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What does it mean to live smart? In my opinion, living smart means knowing how to leverage your situations in the best possible way to your maximum advantage. Regarding this, there is one word I often hear recently: arbitrage. I believe this word captures the essence of living smart. In fact, I believe that the art of arbitrage is the key to living smart.

Keith Ferazzi used this word in his book Never Eat Alone with the term “social arbitrage” while Tim Ferris used it in The 4-Hour Workweek with the term “geoarbitrage”. They showed us two kinds of arbitrage, but I believe this concept can also be used in many other areas of life.

streamingHow do you use arbitrage? You use it by becoming a switchboard which connect different worlds and take advantages from the “price differences” between them. What you do is taking “good stuff” from one world and bringing them to another world to add value there. The “price difference” is the value you add to that other world.

Here are four kinds of arbitrage as examples and how you use them:

  1. Social arbitrage: when you meet a friend who needs something, you look at your network to see who can help her, and you introduce them to her. Or you may see who in your network might benefit from knowing each other, and you introduce them to each other.
  2. Geoarbitrage: when you need something, you can see which parts of the world gives you the best value for that particular need and you take the service/product from them.
  3. Knowledge arbitrage: when someone needs to know something, you get the knowledge from another source and supply it to him. Or you can bring concepts and ideas from one field and adapt it to another field.
  4. Culture arbitrage: when you see that a culture lacks something that another culture has, you can bring the value from that other culture to enrich the first culture.

The list could go on and on for other kinds of arbitrage.

The next question is: How do you master the art of arbitrage? There are essentially three steps you need to do:

  1. Connect to as many different worlds as possible
    The key word here is different. Knowing just one world is useless, no matter how deep you know it. Diversity is important. The more diverse the worlds you know are, the greater your arbitrage potential is.
    Here are some tips on how to do it:
    * For social arbitrage: know as many people from as many different worlds as possible.
    * For geoarbitrage: know products and services (with their respective costs – not simply prices) from as many different places as possible.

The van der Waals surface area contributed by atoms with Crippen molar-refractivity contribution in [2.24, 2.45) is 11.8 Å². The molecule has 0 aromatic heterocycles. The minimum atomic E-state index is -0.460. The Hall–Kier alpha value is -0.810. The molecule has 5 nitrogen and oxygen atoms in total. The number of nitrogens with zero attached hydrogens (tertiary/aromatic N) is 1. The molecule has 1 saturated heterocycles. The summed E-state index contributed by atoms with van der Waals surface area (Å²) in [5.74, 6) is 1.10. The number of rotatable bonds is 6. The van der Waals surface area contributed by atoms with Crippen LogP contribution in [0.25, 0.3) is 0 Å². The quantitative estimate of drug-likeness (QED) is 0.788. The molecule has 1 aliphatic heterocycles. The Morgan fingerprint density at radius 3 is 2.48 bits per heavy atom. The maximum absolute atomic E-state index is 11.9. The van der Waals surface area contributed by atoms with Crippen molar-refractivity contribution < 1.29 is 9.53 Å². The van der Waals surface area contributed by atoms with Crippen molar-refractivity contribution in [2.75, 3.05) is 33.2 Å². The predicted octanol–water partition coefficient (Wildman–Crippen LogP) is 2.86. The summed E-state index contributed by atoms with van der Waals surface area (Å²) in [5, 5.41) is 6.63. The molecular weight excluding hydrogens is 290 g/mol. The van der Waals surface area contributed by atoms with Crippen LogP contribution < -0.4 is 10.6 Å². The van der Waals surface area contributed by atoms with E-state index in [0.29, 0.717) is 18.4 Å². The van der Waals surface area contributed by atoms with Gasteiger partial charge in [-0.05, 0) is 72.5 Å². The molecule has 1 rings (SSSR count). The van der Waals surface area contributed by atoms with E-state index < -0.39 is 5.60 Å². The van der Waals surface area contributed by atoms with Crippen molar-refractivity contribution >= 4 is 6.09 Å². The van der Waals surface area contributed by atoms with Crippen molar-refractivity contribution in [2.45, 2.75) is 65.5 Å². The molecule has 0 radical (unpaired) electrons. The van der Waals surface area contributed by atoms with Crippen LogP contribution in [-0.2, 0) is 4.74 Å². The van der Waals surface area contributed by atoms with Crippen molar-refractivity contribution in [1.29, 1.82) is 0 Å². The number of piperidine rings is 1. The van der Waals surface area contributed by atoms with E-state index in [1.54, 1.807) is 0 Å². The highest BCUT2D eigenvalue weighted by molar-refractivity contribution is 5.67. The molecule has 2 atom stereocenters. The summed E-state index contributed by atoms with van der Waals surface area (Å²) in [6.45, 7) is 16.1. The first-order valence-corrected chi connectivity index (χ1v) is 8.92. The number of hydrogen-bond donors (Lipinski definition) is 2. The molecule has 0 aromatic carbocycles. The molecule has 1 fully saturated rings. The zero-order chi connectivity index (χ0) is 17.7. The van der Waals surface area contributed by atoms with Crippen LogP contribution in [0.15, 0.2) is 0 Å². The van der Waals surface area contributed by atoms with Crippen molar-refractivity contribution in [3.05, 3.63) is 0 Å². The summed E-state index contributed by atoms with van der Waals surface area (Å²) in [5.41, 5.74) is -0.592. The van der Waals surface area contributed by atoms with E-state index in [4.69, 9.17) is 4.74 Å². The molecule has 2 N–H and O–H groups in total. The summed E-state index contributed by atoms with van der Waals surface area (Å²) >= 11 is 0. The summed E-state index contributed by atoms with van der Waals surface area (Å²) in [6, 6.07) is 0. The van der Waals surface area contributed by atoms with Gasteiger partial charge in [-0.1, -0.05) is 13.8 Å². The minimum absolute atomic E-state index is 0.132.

* For knowledge arbitrage: know ideas and concepts from as many different fields as possible.
    * For culture arbitrage: know content from as many different cultures as possible.
  2. Be observant of what good stuff a world has to offer
    Good stuff is the stuff a world has which can add value to other worlds. Open your eyes and observe carefully to figure out what good stuff a world has to offer.
  3. Find other worlds which could gain the greatest value-add from those good stuff
    The higher the “price difference” is, the more benefit you will gain. Throwing the good stuff to the worlds which need them most will give you the best return for your time, money, and energy investment.

Can you see how big the potential of arbitrage is? This is definitely an art I will passionately learn to master.


Categories: Learning, Relationship, Working

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  • http://www.abhijit.co.in/blog Abhijit

    Interesting term, arbitrage. Again, isn’t learning how to derive maximum value out of this arbitrage is a science that needs to be learned?

  • http://www.moltenmarketing.com Theresa Cahill

    Our world is usually a lot smaller than we believe it to be, but stepping outside the box is always fun and exciting!

    I think bringing individuals together than either need something or have something to offer each other (or a group of individuals) has an energy all its own. When you are asked by one person – and not knowing the answer seek it out and turnaround and share it – and the joy the receiver expresses… you can’t deny it’s a great feeling!

    Also by stepping outside the norm to learn new things – even if those steps are initially scary – is always worth the risk. When we decide we’re “smart enough” that, to me, is a very sad thing. Our job is to always learn and grow.

    Again thanks for another great, thought-provoking read :)

  • http://www.lifeoptimizer.org Donald Latumahina

    Abhijit:
    I may miss something, but I’d rather say that it’s an art rather than science. While there are some rules we can use in practice, I think intuition and creativity play a more important role.

    Theresa:
    A thought-provoking comment, Theresa :)
    You are right, there is a great feeling in helping others and that is a great reward in itself. Sometimes we are so focused on “receiving” that we forget the “joy of giving”.

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